The Century Cook Book

We found a box of old books when my last living grandparent passed away that seemed to have been given to her by her mother-in-law and contained some pretty old books from even grandma’s mother-in-law’s mother (my 2x great grandmother).  While there’s no indication whose writing is in the book or a name printed in the front or back, one of the pieces of paper stuck in the book certainly looks like great grandma Olga’s handwriting.  My 2x great grandmother and her husband married in 1891, both immigrants from England – Alfred had come over with his adoptive parents in 1872, and Jessie had arrived in about 1890.  It certainly feels like the most likely scenario, that the book belonged to Jessie and her family, given the other books in the box as well as the handwriting belonging to her only surviving daughter.  The book has a copyright date of 1894, and this edition is marked on the front cover, “Compliments of the Pittsburg Press” (yes, Pittsburgh without the ‘H’ as the newspaper titled itself).  The inside cover notes the book cost $1.50.  I can’t be entirely sure when this particular edition was printed, but the newspaper did advertise the book in 1894, and by 1908, it was called, “The Standard Domestic Science Cook Book,” by the same author.  I couldn’t find any information in the newspaper about it offering the book for sale at a discount or as a gift to subscribers.  The book has clearly been used quite a bit since the leather on the spine has nearly completely separated from the rest of the book, held on by only two pieces of well-aged tape.

Inside the book are tucked random bits of newspaper articles containing recipes, notes on pages, and the end few pages were left blank to contain, “Recipes Gathered by the Way.”  All those pages are filled in, so I’ve scanned them here for you because they’re pretty interesting.  There were no oven temperatures listed, just “Moderate” or “Quick” oven, but fortunately there’s a temperature chart available here to help convert these recipes.  I may even give them a try at some point!  Small thumbnails here, click the images to see the larger version in case you want to try your hand at any of these.


The full book has been digitized by Google Books (available here), so you can have a look through the recipes in the book.  Beyond recipes, there’s a section on napkin folding, one on meal planning, personal care, stain removal, and how to care for your home.  The back quarter or so of the book involves a “Medical Adviser” which is obviously and somewhat hilariously outdated, but worth a glance if just to appreciate how far we’ve come in terms of medical knowledge in just over 125 years.  I’ll leave you with what’s easily one of my favorite pages because it’s SO cringe inspiring today.

Woman’s Chances of Marrying at Various Ages

How Cold Is It?

How Cold Is It Mittens
Started: 13 Jan 2022
Finished: 24 Jan 2022
Pattern: How Cold Is It Mittens by Drunk Girl Designs
Yarn: KnitPicks Palette in colorways B961 (Light Blue) and 2425 (Dark Blue) – used just about half a skein of each
Needle: US 0 / 2 mm
Notes:  This is now the second time I’ve knit these mittens and these ones went to a friend as a holiday present.  It’s not too often that I knit for other people, but there are some folks who are absolutely knit-worthy!  Most of the time I’m knitting for just me because it is a sizable amount of time, energy, and cost that can go into producing a knitted object.  You’re damn right I’m going to do that for myself!  There’s a longer conversation here that I saw on Twitter about men’s vs women’s craft/hobby endeavors and how women are called selfish if they engage in a craft or hobby for themselves while that’s not said of men.. and also a conversation about how I knit for the enjoyment of knitting and don’t need to monetize it and sell what I create in order to make it valid and worthwhile.  Buuuut anyway, back to the mittens!  I had to check back to my notes when I knit the first pair, and I did indeed go down 2 needle sizes to a size 0 since I tend to knit a bit loose in colorwork and the pattern called for a US size 2 which seemed way too big.  I also always use a Norwegian Knitting Thimble for colorwork since I’m a continental knitter, and it works great to keep the yarn organized on my left hand without getting twisted or falling off my finger.  The mittens came out a tiny bit tight straight off the needles, but after washing and laying out, the yarn loosened up a considerable amount and the fit is damn near perfect.  The pattern also comes with a Norwegian style thumb, but I find that those twist the mitten funny when it’s being worn – our thumbs sprout out the side of the palm, not the center – so I switched up and added a “sore thumb” instead.  For the thumb, I started increasing every other row at the edge of the mitten body starting at row 3 of the mitten chart till I got to 25 stitches and then slipped those onto a holder and backwards cast on 1 stitch.  When it came time to work the thumb, I picked up 5 extra stitches along the thumb ‘crotch’ for a total of 30, then worked the thumb till it was long enough, decreased, and cast off.  This is absolutely my favorite mitten thumb type to knit and IMHO, it fits the best without twisting or distorting the pattern while wearing the mittens.  Uncensored version below the jump!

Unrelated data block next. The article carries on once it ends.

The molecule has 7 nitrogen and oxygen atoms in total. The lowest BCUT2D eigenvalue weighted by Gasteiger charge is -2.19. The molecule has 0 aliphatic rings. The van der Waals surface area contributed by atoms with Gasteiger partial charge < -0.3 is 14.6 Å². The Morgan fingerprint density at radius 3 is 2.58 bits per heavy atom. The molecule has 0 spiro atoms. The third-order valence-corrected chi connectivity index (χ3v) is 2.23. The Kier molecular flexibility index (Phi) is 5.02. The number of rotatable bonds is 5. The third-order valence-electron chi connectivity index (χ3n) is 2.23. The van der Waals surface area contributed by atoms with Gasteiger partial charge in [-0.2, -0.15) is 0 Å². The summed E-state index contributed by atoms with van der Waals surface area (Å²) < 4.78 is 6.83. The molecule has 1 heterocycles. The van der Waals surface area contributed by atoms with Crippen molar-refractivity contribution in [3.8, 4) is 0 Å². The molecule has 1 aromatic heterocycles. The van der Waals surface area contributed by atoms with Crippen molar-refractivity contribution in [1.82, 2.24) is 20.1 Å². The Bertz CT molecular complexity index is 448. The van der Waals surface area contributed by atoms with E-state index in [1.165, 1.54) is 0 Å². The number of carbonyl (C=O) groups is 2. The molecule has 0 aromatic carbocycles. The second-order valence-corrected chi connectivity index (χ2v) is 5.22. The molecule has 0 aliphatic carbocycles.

Continue reading“How Cold Is It?”

Manatawny Whiskey Club – February 2022

A few months ago, one of my favorite local distilleries, Manatawny Still Works, opened up a Whiskey Club which involves four shipments per year of standard or cask strength selections of their whiskies.  I definitely do more damage than that every year at their distillery, so I figured this would be a fun experience, getting bottles of unique whiskies with no worrying about showing up to release day on time or placing a pre-order, plus the shipments come straight to my door.  Can’t go wrong with that!  When I told the husband about it, his only question was whether I’d go for cask strength or regular, not whether or not I’d join, so, yeah, pretty obvious I had to sign up.